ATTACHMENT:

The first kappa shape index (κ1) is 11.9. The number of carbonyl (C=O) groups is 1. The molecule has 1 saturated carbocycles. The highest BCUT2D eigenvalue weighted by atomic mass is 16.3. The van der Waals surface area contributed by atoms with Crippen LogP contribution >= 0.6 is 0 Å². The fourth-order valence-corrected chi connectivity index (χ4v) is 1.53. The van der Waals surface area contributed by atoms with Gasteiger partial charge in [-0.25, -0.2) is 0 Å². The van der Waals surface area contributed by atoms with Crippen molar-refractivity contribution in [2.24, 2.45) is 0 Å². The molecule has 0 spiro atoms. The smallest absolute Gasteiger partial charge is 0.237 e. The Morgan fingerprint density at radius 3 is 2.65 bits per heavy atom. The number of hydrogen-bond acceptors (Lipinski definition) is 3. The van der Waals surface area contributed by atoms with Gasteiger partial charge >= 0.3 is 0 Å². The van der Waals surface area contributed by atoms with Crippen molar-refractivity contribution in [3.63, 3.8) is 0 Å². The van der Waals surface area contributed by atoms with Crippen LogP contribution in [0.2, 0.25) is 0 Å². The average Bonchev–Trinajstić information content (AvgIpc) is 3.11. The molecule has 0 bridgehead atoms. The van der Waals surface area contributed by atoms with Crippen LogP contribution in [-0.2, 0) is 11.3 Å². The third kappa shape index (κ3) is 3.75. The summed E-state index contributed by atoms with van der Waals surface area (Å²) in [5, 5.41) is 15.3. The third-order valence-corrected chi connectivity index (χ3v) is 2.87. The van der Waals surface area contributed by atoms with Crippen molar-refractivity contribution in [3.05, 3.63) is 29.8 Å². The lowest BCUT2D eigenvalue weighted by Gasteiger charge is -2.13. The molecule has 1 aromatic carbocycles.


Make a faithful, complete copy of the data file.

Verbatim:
The first kappa shape index (κ1) is 11.9. The number of carbonyl (C=O) groups is 1. The molecule has 1 saturated carbocycles. The highest BCUT2D eigenvalue weighted by atomic mass is 16.3. The van der Waals surface area contributed by atoms with Crippen LogP contribution >= 0.6 is 0 Å². The fourth-order valence-corrected chi connectivity index (χ4v) is 1.53. The van der Waals surface area contributed by atoms with Gasteiger partial charge in [-0.25, -0.2) is 0 Å². The van der Waals surface area contributed by atoms with Crippen molar-refractivity contribution in [2.24, 2.45) is 0 Å². The molecule has 0 spiro atoms. The smallest absolute Gasteiger partial charge is 0.237 e. The Morgan fingerprint density at radius 3 is 2.65 bits per heavy atom. The number of hydrogen-bond acceptors (Lipinski definition) is 3. The van der Waals surface area contributed by atoms with Gasteiger partial charge >= 0.3 is 0 Å². The van der Waals surface area contributed by atoms with Crippen molar-refractivity contribution in [3.63, 3.8) is 0 Å². The van der Waals surface area contributed by atoms with Crippen LogP contribution in [0.2, 0.25) is 0 Å². The average Bonchev–Trinajstić information content (AvgIpc) is 3.11. The molecule has 0 bridgehead atoms. The van der Waals surface area contributed by atoms with Crippen LogP contribution in [-0.2, 0) is 11.3 Å². The third kappa shape index (κ3) is 3.75. The summed E-state index contributed by atoms with van der Waals surface area (Å²) in [5, 5.41) is 15.3. The third-order valence-corrected chi connectivity index (χ3v) is 2.87. The van der Waals surface area contributed by atoms with Crippen molar-refractivity contribution in [3.05, 3.63) is 29.8 Å². The lowest BCUT2D eigenvalue weighted by Gasteiger charge is -2.13. The molecule has 1 aromatic carbocycles.